3) Didn't win the lottery: There were several multi-million and at least one billion-dollar (if I'm remembering correctly, which at my age is questionable) lottery winning totals this year. I only buy a three line, quick pick ticket if the jackpot reaches the one hundred million dollar mark because, really, I pay enough money to the state of Wisconsin and it only seems fair that if I contribute money voluntarily, it should be significantly worth my wild to do so.
4) Haven't watched one minute of Game of Thrones: I have absolutely no idea what this HBO series is about. The theme now on my Wheel of Fortune app is Wheel of Thrones or Game of Wheel, I can't remember which, and I am purely guessing at puzzles with names of the characters, locations, pet-dragon names, whatever. Today I heard on a podcast I regularly listen to that in the most recent episode there was a Starbucks cup that made it into a broadcast-ed scene. Meh. I don't drink coffee either.
5) Still don't drink coffee: This appears to set me apart from most of the people I know or am related to. I maybe had one sip of coffee while in high school and hated it. It was way too hot and incredibly bitter. Blach. It's been suggested that I try iced-coffee or flavored coffee, coffee with cream and sugar, coffee with flavored cream (particularly "pumpkin spice" cream), a frappe or caramel macchiato. Forget it. I don't like the taste of coffee in any way, shape, form, temperature or flavor.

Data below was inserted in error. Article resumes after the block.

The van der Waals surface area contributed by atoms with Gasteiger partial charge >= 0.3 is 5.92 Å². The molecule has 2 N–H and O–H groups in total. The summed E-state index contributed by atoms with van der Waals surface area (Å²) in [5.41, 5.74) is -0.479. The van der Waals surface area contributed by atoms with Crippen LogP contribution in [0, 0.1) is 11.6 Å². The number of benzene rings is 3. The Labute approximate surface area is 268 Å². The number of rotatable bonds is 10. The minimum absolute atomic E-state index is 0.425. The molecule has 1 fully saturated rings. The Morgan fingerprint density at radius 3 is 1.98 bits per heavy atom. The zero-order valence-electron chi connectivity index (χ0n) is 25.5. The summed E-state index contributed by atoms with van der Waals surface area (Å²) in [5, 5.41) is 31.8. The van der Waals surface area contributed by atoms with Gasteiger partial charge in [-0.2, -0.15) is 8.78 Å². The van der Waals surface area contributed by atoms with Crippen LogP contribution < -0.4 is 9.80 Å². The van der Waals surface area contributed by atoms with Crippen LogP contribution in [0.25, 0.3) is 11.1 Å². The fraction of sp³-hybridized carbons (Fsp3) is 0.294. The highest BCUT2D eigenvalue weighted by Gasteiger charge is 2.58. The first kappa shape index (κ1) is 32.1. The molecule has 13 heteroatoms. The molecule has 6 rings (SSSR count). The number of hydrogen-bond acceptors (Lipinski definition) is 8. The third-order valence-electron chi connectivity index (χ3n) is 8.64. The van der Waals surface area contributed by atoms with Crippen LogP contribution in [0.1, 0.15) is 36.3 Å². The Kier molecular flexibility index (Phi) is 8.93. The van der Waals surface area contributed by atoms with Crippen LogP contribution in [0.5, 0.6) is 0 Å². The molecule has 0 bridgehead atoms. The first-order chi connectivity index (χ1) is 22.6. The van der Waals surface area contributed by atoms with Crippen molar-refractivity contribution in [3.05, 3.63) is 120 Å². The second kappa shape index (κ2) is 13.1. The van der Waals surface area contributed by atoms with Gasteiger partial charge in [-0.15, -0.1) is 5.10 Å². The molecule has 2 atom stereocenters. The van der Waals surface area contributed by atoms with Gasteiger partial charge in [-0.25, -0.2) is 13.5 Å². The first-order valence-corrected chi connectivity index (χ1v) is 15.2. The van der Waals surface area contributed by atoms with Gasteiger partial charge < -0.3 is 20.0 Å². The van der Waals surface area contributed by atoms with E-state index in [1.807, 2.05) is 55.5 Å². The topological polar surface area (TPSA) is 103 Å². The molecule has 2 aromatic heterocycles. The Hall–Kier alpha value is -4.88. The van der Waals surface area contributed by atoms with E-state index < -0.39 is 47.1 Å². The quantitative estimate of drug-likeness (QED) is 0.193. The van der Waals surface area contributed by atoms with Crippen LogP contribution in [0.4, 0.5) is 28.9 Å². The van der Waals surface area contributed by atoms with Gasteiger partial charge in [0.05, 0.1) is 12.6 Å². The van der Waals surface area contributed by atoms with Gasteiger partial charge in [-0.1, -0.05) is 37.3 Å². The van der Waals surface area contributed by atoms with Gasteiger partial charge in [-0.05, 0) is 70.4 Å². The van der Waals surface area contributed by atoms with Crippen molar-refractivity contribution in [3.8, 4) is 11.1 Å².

6) Didn't get the measles: I had the standard vaccinations during childhood and had to get an MMR (measles/mumps/rubella) booster as a requirement for attending college in Massachusetts in 1991. Two weeks ago I had a physical and my doctor ran a blood test to verify that I was immune to the measles. After having at least three vaccinations, she and I were pretty confident that I had developed immunity to measles. I work in public schools three days a week and the generation of my students are part of the anti-vaccination movement embraced by their parents. My measles immunity status was "inconclusive" according to the lab that ran my measles titre. WTF?? I've had one more vaccination compared to most people my age and yet my blood couldn't confirm immunity. I'm getting the first of two MMR vaccinations on Friday. I will receive the other 28 days later.